In this game of mindless shares and fake forwards, great thinkers, leaders, historical personalities are being blatantly misquoted. Many quotes credited to Chankya, an adviser to Chandra Gupta Maurya on social media are not his. “If there is unrest among intellectuals and criminals assume that the king is doing right,” is his widely circulated fake quote. It is farfetched to believe that Chankya, an intellectual himself would have been critical of his own clan of intellectuals. A viral quote on the impact of coronavirus on Indian economy written in a motivational tone has been falsely attributed to Ratan Tata, “2020 is the year to survive, not to make profits….”The WhatsApp forward is false. Ratan Tata had to take to twitter to clarify the quote was not his.

Sometimes one can attribute agenda behind a post, but is baffling why poets and writers have become victims of fake forwards. Many second rate poems which are nowhere near the work of Gulzar are being attributed to the veteran poet. He has written ‘Adetein Bhi Ajeeb hoti hain’ but he says he would  certainly not write ‘Aurtan bhi ajeeb hoti hai’ which has gone viral in social media under his name .Recently the celebrated Punjabi poet Amrita Pritam too became a target of fakes going viral . The poems which are too simplistic to fit into oeuvre of Amrita Pritam, neither having her diction nor her vision, are being celebrated as hers. Pranksters have spared no one, not even legends like Ghalib, Iqbal, Harivansh Rai Bachchan, Munshi Prem Chand and also the Bard of Avon–Shakespeare .Great men like Mahatma Gandhi, Vivekananda and Einstein, too, have become victims of new epidemic of false forwards.

The extent of misinformation on social media can be gauged from the result of a 2019 Microsoft study which found that 64% of Indians encounter fake messages on-line, the highest among the 22 countries surveyed. Another study by three MIT scholars has found that false news spreads more rapidly on the social network Twitter than real news does, and by a substantial margin. “We found that falsehood diffuses significantly farther, faster, deeper, and more broadly than the truth, in all categories of information, and in many cases by an order of magnitude,” says Sinan Aral, a professor at the MIT Sloan School of Management and co-author of a new paper detailing the findings.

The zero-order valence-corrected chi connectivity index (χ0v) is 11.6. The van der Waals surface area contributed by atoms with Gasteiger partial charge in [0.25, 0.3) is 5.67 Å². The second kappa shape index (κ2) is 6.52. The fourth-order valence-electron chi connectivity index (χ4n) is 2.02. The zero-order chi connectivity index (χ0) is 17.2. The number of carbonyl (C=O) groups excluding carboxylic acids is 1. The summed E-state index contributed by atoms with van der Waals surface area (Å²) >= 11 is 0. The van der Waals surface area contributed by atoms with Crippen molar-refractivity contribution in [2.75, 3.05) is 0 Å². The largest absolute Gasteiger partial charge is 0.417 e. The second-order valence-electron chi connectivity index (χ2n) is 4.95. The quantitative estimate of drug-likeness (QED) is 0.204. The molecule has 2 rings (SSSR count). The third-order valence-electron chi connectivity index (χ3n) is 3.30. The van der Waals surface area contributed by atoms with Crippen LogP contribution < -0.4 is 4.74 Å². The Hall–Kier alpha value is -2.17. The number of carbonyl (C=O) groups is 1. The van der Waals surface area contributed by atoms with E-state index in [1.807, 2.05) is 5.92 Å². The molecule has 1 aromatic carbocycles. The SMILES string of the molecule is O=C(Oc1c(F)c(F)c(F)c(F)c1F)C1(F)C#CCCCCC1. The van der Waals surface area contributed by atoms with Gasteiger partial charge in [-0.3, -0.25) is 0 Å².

Millions of people in India today may be hooked on to social media and messaging service WhatsApp for their daily dose of news, views and entertainment, but the fact is the pandemic of fake news has turned these into platforms of misinformation. A staggering number of disembodied messages and videos are doing rounds of social media platforms and credulous WhatsApp circuits like headless chickens .  It is hard to distinguish credible facts from misinformation and sift truth from lies.

Thanks to mindless shares, incessant forwards and re-tweets; social media is a black-hole of unverified news. To curb the virus of misinformation, WhatsApp has taken certain initiatives. Since last year the forwarded messages can be forwarded to five users only and frequently forwarded messages to only one chat at a time. WhatsApp has introduced yet another feature in certain countries that allows the   users of certain advanced applications to verify authenticity of any frequently forwarded message. But right now the feature is not available in India, hence not easy to verify the correctness of the message but to surf google.

It is always important to exercise caution while speaking. ‘Zabaan sambhaal ke’ since the words spoken once cannot be taken back, but today in the age of social media it is even more important to forward ‘soch ke’ as a post can become viral within no time. It is imperative to exercise restraint and think before sharing and pressing the forward buttons.

(Published in Woman’s Era July 2021)